Hearing set to discuss creation of downtown historic districts
by Eddie Burkhalter
eburkhalter@annistonstar.com
Sep 26, 2013 | 3357 views |  0 comments | 76 76 recommendations | email to a friend | print
The old Gold Bond building on West 15th Street is one of several buildings that are part of a proposed historic district. Photo by Bill Wilson.
The old Gold Bond building on West 15th Street is one of several buildings that are part of a proposed historic district. Photo by Bill Wilson.
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Downtown Anniston is dotted with buildings pockmarked with age, some with businesses that use the old structures’ character to their advantage. Others, though, remain empty or repaired without concern for historical preservation.

The Anniston Historic Preservation Commission will hold a public hearing Oct. 3 to discuss creating two historic districts in downtown Anniston that could protect such structures. One would include property along Noble Street, between Ninth and 14th streets, and the other be down West 15th Street between Cooper Avenue and Walnut Avenue.

The purpose of the districts, explained John Valieant, chairman of the Preservation Commission, is to preserve some of the city’s most historic property and lure business and investors to downtown.

“The upside is money,” Valieant said, adding that most successful downtown revitalization efforts make historic preservation a key component.

If after the hearing the commission votes to create the districts, the matter would go before the City Council for final approval.

If created, those who own property within the districts would have to check with the commission before making changes to the outsides of their property. Valieant said changes to the interior of buildings would not require commission approval.

“If somebody doesn’t want to do anything to their building, we’re not going to force them to change their building,” Valieant said, explaining that there would be no mandate to repair or remodel properties.

But some residents have in the past resisted creation of historic districts over worries about a commision that has say-so over how they work on their property.

Valieant recalled that during the mid-1980s people living in Glenwood Terrace opted to have their community’s historic district classification removed for that reason.

It’s hard to predict how things will go this time, Valieant said, but he’s been in a couple of meetings where property owners seemed interested in seeing these historic districts come to pass.

“I guess we aren’t going to find out until the third,” Valieant said.

Commission members could vote the night of the public hearing, but they’ll have 30 days in which to make a decision, Valieant said.

If property owners come out strongly against the idea, Valieant said, the commission may decide to take more time before voting.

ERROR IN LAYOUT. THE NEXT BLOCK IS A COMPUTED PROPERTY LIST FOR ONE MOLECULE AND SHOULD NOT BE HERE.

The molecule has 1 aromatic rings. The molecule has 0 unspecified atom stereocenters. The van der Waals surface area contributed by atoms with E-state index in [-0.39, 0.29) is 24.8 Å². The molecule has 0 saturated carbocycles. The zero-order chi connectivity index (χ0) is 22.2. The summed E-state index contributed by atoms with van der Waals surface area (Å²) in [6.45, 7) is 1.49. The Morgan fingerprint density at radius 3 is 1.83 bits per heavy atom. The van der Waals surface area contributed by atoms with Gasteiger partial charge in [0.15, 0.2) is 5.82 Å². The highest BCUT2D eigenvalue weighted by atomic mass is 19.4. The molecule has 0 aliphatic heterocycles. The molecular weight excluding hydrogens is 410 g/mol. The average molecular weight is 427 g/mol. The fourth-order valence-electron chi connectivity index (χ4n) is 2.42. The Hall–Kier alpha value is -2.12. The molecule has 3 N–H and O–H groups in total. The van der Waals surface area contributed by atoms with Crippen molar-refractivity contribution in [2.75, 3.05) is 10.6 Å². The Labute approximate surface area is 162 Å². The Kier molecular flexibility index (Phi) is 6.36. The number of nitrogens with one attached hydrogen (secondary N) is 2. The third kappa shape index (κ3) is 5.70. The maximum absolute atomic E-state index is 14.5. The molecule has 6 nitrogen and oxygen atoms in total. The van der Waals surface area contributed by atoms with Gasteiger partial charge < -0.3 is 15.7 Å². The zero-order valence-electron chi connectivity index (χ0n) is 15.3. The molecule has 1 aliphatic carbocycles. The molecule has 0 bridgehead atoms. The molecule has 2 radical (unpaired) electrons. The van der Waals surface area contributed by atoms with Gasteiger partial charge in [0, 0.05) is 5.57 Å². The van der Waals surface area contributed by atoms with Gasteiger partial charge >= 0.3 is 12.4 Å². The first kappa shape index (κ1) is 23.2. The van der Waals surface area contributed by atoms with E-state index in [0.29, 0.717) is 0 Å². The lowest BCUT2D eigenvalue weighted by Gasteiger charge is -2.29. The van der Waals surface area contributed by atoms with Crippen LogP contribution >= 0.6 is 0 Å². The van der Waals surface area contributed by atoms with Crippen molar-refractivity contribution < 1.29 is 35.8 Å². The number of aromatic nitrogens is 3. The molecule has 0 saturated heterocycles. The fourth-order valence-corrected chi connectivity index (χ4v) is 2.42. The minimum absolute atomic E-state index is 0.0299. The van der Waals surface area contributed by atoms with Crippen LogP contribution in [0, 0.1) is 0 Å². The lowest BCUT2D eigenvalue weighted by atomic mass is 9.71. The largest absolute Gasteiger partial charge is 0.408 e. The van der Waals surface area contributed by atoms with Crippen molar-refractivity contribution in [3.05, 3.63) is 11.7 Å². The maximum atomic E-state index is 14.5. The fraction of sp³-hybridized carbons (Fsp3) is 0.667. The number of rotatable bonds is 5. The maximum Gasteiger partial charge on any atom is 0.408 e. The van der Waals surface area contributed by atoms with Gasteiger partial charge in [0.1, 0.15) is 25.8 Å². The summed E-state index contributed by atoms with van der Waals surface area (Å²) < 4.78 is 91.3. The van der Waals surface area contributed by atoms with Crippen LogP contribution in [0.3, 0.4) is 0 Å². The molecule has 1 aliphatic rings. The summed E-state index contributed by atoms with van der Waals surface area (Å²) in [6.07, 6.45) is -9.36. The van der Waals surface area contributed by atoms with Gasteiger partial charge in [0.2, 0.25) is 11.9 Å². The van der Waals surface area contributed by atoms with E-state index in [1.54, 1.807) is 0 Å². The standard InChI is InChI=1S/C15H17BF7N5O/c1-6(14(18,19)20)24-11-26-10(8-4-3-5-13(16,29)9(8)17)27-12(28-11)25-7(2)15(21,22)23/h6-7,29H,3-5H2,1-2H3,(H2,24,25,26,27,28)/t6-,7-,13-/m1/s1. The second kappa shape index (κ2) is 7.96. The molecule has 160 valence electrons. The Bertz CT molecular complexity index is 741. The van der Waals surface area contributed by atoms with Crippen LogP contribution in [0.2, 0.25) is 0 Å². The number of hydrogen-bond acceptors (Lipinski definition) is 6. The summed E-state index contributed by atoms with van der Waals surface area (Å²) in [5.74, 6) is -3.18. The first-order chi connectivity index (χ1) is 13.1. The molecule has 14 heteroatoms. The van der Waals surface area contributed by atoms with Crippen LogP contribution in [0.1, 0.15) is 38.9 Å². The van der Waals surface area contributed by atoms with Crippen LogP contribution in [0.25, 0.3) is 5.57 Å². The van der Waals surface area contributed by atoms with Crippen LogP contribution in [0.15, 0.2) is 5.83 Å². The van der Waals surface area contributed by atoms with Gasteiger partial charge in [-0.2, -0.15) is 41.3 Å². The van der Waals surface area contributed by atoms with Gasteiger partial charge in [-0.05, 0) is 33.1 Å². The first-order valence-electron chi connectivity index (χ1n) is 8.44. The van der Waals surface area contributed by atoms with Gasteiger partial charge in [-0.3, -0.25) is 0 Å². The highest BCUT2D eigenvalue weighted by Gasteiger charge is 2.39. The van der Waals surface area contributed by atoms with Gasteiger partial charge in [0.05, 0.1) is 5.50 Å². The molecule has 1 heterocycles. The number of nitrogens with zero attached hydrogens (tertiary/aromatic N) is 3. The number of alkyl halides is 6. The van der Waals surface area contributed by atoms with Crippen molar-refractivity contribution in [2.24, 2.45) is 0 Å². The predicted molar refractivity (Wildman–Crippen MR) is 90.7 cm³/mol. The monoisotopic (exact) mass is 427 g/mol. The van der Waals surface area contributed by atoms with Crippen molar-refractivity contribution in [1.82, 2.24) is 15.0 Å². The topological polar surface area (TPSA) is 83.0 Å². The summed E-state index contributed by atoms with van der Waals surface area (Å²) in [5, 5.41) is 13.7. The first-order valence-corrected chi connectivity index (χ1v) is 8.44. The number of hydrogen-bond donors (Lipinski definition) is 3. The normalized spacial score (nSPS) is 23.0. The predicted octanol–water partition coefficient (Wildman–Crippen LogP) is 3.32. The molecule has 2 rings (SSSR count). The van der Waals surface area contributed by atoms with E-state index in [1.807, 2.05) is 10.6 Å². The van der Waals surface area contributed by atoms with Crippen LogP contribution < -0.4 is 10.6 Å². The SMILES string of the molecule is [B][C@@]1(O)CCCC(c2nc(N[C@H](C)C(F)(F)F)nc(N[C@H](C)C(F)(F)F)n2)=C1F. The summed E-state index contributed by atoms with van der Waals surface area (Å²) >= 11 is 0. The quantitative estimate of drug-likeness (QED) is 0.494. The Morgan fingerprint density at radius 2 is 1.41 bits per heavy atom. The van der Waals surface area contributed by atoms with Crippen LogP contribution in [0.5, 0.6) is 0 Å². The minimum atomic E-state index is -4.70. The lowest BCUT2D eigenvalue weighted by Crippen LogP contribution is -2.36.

“We’re hoping it’s going to go, because we think it’s important for the city,” Valieant said.

David Schneider, of Schneider Historic Preservation in Anniston, will give property owners a presentation at the hearing on what historic districts are and some of the benefits that can come with them.

“The sad reality is that a lot of communities are somewhat resistant to change, and this does represent a change,” Schneider said. “There’s always a misconception with this that there’s going to be some onerous bureaucratic process that’s going to cause people to do a lot of things. The reality is it’s a pretty benign process. “

Dianna Michaels, director of the Spirit of Anniston — a downtown revitalization group that supports the creation of the districts – made a case for preserving the city’s aging downtown.

“Whenever you save a historic building in a downtown corridor, such as in the downtown Anniston area, it is critical to the future success of not only that downtown, but the city in which it resides,” Michaels said.

Lewis Downing, manager of Downing’s General Store on Gurnee Avenue, said the building his family has owned and operated since 1963 has had some changes and repairs over the years.

But Downing sees no problem with having to run future exterior repairs by the Historical Commission if the old building needs a little work.

“My original thought was that it’s great. It’s long overdue,” Downing said. “A lot of other cities have local historic designations and have been vastly successful with them.”

Downing said historic districts protect property owners’ investments and can attract new investors to an area.

“People don’t want to come in to develop a property and spend six figures when a property owner next to them tears their lot down and puts up a double-wide trailer with a beauty salon in it,” Downing said.

“We’re looking forward to it,” Downing said. “But there will be some people who won’t.”

The public hearing will take place at 5:30 p.m. Thursday in the courtroom of the Justin Sollohub Justice Center at 174 West 13th St.

Staff writer Eddie Burkhalter: 256-235-3563. On Twitter @Burkhalter_Star.

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